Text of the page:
Australian mining giant BHP has decided to halt a $3 billion project in over public concerns that it would disturb dozens of Aboriginal sites with thousands of years of historical and cultural significance.
News of the project in Western Australia sparked a public outcry on Thursday, prompting the company to announce later in the day that it would consult with Aboriginal groups before proceeding.
“We will not disturb the sites identified without further extensive consultation with the Banjima people,” the company said in a statement.
“That consultation will be based on our commitment to understanding the cultural significance of the region,” it added.
“This will include further scientific study and discussion on mitigation and preservation.”
The move follows the destruction of a 46,000-year-old Aboriginal site by rival mining company Rio Tinto last month, which also received an angry public backlash.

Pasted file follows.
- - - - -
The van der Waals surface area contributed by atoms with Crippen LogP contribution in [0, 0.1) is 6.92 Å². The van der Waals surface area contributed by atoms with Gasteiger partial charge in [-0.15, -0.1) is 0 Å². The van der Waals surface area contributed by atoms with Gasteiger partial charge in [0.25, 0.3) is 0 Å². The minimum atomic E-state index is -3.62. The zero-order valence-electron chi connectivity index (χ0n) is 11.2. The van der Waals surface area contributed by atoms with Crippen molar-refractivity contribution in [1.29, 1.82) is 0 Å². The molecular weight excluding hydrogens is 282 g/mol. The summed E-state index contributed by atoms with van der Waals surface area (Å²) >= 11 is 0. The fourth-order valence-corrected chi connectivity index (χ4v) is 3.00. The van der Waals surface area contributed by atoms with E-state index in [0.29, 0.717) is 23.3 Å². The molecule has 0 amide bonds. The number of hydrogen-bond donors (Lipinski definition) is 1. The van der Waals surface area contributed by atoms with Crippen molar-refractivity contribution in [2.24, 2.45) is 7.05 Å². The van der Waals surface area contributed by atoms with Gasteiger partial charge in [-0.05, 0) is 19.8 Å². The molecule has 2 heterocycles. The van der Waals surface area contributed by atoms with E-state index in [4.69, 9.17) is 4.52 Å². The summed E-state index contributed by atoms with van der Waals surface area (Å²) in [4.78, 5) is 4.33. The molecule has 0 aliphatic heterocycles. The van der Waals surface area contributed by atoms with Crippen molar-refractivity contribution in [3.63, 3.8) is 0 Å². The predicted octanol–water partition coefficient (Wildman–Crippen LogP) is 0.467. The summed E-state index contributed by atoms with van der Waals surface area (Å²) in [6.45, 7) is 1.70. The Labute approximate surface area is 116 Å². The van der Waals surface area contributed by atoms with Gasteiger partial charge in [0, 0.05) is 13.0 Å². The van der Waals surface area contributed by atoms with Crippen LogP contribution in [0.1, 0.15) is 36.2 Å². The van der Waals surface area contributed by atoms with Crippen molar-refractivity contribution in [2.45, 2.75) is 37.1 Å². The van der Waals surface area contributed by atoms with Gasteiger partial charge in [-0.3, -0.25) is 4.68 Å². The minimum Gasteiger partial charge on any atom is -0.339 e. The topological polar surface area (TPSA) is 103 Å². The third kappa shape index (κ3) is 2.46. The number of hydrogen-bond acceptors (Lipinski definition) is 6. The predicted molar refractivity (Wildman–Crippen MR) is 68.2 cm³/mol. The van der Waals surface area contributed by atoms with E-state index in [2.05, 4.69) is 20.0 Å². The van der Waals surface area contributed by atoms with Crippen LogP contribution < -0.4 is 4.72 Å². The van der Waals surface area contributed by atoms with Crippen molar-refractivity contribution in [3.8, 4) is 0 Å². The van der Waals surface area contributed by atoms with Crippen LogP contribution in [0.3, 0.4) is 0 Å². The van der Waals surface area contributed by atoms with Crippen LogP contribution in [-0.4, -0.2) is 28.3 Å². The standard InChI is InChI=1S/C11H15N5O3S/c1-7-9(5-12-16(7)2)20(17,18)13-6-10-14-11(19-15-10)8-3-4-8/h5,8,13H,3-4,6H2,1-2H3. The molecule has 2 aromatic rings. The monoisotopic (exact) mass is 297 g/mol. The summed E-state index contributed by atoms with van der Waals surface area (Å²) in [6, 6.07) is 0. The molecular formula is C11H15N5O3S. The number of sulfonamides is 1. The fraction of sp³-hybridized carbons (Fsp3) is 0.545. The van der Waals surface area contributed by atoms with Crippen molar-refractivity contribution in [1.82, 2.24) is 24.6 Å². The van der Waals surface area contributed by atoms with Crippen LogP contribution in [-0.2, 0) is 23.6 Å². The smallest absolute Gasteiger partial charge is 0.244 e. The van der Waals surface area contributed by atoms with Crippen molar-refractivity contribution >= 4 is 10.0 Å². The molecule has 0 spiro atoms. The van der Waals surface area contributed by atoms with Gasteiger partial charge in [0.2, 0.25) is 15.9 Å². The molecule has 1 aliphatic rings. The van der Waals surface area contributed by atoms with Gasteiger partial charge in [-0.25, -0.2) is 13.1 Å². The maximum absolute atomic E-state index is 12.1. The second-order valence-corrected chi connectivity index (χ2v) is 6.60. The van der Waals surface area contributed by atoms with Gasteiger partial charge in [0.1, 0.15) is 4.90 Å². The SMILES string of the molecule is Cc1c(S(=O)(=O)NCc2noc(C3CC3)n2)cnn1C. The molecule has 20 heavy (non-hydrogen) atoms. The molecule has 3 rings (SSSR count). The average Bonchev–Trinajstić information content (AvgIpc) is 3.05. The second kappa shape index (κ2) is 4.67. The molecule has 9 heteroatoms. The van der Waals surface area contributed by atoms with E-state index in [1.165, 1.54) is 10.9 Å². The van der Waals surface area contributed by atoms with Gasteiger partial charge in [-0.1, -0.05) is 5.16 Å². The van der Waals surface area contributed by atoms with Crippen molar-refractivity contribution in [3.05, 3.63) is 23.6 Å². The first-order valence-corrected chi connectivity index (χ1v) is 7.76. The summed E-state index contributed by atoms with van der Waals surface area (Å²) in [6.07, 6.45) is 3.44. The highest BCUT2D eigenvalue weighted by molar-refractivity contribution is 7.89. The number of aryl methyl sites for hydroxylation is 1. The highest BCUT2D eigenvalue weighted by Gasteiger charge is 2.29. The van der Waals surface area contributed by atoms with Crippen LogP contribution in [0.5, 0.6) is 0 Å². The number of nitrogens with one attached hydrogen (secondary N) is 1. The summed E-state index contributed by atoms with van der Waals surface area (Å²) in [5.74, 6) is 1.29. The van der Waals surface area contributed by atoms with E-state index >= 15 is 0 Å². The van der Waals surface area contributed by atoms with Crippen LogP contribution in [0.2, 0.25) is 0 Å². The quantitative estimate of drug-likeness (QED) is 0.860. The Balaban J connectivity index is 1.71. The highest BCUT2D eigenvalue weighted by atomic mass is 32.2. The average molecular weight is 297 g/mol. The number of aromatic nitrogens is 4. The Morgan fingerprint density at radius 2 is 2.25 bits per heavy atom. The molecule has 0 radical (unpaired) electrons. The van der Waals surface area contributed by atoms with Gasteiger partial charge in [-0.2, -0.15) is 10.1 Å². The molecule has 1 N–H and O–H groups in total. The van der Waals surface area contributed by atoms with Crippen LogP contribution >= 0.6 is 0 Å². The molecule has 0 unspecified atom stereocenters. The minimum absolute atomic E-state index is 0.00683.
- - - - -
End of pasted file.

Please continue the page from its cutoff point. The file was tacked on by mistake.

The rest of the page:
It also coincides with a resurgence of the Indigenous rights movement in Australia in the form of widespread Black Lives Matter demonstrations calling for an end to discrimination.
BHP applied last year to work in an area, which includes 40 significant Indigenous sites as part of its $3 billion South Flank iron ore project — with approval being granted by Aboriginal Affairs Minister Ben Wyatt.
Wyatt, who is himself Aboriginal, said at that time no objections were filed regarding the mines expansion and a comprehensive agreement was signed by BHP and the Banjima back in 2015.
“BHP agreed financial and other benefits for the Banjima people, while the Banjima made commitments to support the South Flank project,” Wyatt said.
It is not yet clear how the consultation will affect the project which was due to begin production of iron ore next year.